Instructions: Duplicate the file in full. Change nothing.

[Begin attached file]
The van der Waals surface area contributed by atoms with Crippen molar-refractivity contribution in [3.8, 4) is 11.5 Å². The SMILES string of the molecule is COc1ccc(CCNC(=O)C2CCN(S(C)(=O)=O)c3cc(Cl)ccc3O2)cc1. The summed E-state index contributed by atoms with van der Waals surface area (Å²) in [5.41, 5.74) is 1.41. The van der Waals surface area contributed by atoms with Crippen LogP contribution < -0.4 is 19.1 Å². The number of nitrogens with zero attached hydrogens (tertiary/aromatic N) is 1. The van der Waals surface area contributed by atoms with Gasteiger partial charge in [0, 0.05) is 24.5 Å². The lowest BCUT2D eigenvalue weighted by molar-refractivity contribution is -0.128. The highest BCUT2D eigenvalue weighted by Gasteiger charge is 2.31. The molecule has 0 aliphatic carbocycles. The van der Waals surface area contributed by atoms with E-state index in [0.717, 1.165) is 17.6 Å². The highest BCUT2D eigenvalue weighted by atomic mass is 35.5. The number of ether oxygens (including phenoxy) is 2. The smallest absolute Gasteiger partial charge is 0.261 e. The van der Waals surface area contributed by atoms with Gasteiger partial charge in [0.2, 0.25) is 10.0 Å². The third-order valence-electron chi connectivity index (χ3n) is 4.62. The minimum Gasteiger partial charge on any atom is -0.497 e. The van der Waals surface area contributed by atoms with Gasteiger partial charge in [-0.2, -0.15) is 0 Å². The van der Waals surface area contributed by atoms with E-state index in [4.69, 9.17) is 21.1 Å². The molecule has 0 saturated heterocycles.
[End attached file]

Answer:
The van der Waals surface area contributed by atoms with Crippen molar-refractivity contribution in [3.8, 4) is 11.5 Å². The SMILES string of the molecule is COc1ccc(CCNC(=O)C2CCN(S(C)(=O)=O)c3cc(Cl)ccc3O2)cc1. The summed E-state index contributed by atoms with van der Waals surface area (Å²) in [5.41, 5.74) is 1.41. The van der Waals surface area contributed by atoms with Crippen LogP contribution < -0.4 is 19.1 Å². The number of nitrogens with zero attached hydrogens (tertiary/aromatic N) is 1. The van der Waals surface area contributed by atoms with Gasteiger partial charge in [0, 0.05) is 24.5 Å². The lowest BCUT2D eigenvalue weighted by molar-refractivity contribution is -0.128. The highest BCUT2D eigenvalue weighted by Gasteiger charge is 2.31. The molecule has 0 aliphatic carbocycles. The van der Waals surface area contributed by atoms with E-state index in [0.717, 1.165) is 17.6 Å². The highest BCUT2D eigenvalue weighted by atomic mass is 35.5. The number of ether oxygens (including phenoxy) is 2. The smallest absolute Gasteiger partial charge is 0.261 e. The van der Waals surface area contributed by atoms with Gasteiger partial charge in [0.2, 0.25) is 10.0 Å². The third-order valence-electron chi connectivity index (χ3n) is 4.62. The minimum Gasteiger partial charge on any atom is -0.497 e. The van der Waals surface area contributed by atoms with Gasteiger partial charge in [-0.2, -0.15) is 0 Å². The van der Waals surface area contributed by atoms with E-state index in [4.69, 9.17) is 21.1 Å². The molecule has 0 saturated heterocycles.